Album Reviews

fhae: sombre thorax

With their latest release, the Brisbane experimentalist creates the beautiful noise.

The swathe of DIY and bedroom pop artists that spawned before, during, and after lockdown remind me of the new Lichen Slow song, Preset. Forever the optimist, Malcolm Middleton sings, “Oh my God shit bands singing shit songs are everywhere /Then the people are listening as if it’s good/ Even good bands are singing shit songs these days.” It could be considered harsh, for sure, however as the saying goes, the truth hurts.

Sticking the boot in isn’t something that comes naturally, but when you’re inbox is under constant attack from same old tropes week after week, it’s nice when something is born from similar lineage that not only breaks the mould, it obliterates everything else in the process.

Many in the DIY orbit should be thinking along the same lines of Ellena Ramsay, and in particular the sonic sketches of their project, fhae. Actually, it’s a good thing many others are not, otherwise the impact of fahe’s latest record, sombre thorax, may be reduced.

The Brisbane experimentalist started the fhae project in 2018, and following the 2021 Fruit and Vegies EP, sombre thorax is one of the most interesting records to come out of Brisbane so far this year.

Weirdo Rippers #5

Likened to Cocteau TwinsElizabeth Fraser, for the most part sombre thorax has no language parameters. A codified outer-church idiom that bubbles under subtle layers of sound that are like a juxtaposition between dreamland and dismay.

Through foggy synths and hushed vocal tones, soul leans heavily into the realm of Grouper and Julianna Barwick. Emerging from the heavenly mist are following tracks, man and body. Here, Ramsay delicately manoeuvres through the labyrinth with strumming guitars that evoke the kind of folk minimalism one only captures in darkest pockets of the world. It goes beyond the notion of future proof singer-songwriters, as Ramsay harnesses an emotional depth that most aim for and miss regularly.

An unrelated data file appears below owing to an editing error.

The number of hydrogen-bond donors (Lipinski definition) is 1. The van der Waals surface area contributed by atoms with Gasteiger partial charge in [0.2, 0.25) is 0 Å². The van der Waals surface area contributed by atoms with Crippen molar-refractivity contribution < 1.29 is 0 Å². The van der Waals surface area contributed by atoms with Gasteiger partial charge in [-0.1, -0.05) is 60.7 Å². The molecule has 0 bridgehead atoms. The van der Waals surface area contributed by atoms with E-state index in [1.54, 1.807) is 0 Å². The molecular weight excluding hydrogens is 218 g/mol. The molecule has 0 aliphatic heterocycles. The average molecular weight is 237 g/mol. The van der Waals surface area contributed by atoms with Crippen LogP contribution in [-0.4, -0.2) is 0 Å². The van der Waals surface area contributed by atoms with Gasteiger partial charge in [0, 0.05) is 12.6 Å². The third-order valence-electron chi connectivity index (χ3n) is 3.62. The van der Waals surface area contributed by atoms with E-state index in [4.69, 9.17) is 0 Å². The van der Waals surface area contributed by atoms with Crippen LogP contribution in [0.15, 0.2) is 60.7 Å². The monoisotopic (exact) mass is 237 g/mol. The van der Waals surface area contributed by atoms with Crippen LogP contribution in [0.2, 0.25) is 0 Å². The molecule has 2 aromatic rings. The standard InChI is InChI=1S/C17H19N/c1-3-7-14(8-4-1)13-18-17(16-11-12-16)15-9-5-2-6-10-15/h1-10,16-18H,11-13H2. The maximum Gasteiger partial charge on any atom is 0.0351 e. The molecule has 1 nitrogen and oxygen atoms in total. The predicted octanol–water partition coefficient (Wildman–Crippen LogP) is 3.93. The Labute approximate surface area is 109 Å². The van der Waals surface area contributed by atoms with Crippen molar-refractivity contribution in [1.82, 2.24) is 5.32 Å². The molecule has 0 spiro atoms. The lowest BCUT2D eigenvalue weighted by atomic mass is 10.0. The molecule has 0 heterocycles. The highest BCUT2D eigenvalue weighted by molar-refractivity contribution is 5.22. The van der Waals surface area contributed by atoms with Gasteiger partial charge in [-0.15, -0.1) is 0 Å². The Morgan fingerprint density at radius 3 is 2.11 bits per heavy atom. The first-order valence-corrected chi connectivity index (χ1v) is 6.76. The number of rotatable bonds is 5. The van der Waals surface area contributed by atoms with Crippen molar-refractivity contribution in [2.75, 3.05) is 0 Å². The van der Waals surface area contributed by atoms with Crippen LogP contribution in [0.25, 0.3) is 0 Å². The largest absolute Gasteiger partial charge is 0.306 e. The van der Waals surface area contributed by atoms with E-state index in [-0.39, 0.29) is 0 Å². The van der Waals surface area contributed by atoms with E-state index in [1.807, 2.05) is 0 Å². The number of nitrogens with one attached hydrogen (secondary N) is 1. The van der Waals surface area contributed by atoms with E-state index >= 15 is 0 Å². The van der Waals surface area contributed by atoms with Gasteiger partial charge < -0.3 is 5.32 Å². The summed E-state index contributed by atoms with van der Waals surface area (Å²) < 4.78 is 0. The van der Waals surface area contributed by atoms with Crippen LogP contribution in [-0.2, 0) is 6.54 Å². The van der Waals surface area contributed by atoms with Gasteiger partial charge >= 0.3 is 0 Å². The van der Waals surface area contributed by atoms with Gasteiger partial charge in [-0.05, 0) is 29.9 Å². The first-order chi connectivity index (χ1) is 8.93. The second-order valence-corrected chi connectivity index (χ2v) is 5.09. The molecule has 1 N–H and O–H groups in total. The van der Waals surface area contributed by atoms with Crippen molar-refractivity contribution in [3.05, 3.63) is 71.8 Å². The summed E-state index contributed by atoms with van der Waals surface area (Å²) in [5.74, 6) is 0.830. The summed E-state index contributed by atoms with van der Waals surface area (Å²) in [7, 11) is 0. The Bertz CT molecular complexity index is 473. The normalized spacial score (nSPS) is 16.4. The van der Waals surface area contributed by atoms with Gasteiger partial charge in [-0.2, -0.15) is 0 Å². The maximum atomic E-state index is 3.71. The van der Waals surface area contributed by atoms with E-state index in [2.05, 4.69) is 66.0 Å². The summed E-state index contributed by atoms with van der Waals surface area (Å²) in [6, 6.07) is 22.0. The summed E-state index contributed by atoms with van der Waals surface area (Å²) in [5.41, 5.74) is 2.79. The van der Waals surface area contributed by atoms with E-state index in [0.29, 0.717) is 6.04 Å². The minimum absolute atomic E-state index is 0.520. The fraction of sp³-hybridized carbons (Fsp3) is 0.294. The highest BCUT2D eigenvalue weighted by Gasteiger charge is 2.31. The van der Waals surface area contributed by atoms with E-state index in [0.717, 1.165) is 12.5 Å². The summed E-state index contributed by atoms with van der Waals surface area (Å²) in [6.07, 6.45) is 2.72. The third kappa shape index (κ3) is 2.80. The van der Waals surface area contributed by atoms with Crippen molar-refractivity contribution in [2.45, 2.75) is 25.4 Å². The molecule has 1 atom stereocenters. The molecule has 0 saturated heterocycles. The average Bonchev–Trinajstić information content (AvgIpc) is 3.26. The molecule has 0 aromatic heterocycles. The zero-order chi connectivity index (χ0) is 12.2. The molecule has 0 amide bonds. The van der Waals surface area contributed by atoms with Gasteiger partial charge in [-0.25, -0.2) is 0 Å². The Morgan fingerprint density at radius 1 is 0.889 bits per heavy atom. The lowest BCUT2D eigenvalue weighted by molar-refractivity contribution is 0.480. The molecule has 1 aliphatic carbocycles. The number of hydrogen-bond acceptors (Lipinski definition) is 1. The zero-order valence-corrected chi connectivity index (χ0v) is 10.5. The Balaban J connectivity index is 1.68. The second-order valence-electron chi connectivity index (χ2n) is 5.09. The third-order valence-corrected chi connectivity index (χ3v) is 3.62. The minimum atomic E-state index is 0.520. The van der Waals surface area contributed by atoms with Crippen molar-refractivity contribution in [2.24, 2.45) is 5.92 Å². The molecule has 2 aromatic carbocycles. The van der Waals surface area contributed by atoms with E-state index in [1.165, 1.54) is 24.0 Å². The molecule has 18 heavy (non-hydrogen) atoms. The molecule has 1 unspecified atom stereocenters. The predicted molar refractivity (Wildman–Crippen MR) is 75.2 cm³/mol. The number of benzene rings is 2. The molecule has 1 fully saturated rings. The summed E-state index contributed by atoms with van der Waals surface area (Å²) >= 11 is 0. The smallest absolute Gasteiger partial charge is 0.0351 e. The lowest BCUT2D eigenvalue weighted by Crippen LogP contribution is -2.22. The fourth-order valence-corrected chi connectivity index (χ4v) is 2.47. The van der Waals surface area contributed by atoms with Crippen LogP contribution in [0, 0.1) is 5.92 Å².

fhae - sombre thorax

Like a whisper from the deep, drain is like a ghost that sucks you into the vortex. And once there, we are met with love – a string-laden delight with operatic crests that equal the emotional weight of man and body. Almost like a beautiful accident, it’s sombre thorax’s unanticipated moment.

On folk lullabies earth and heard, Ramsay lets the mask slip, with both songs containing coherent passages (“the sharks are eating”earth). While the most conventional songs on sombre thorax, you get the feeling Ramsay is more comfortable when their songs are masqueraded in the mystique and static noise.  

13 Questions with The Double Happiness

That returns on stuck. A tremolo-heavy sequence seemingly inspired by Efrim Menuck, as Ramsay creates the kind of raw dystopian-dread that can only be extracted from long periods off the grid in search of the perfect colours and tones to match the chaos.

While riddle and emergency are like dispatches from the angels, comb is straight out of the Grouper songbook circa Dragging A Dead Dear Up the Hill. The fractured ambient folk journey of disappoint is like being in freefall, which encapsulates the experience of sombre thorax. Music from a malignant spirit you think is known, but is merely cloaked in uncertainty. However, the potential of getting to know the subject is fascinating, and that’s Ramsay’s greatest boon with sombre thorax. Elusive both in sound and feel, it’s the vague spaces where the beauty is found, and on sombre thorax there is plenty of that.

sombre thorax is out now via 4000 Records. Purchase from Bandcamp.

By Simon Kirk

Product from the happy generation. Proud purple bin owner surviving on music, books and LFC. New book, Welcome To Charmsville, available from all major vendors.

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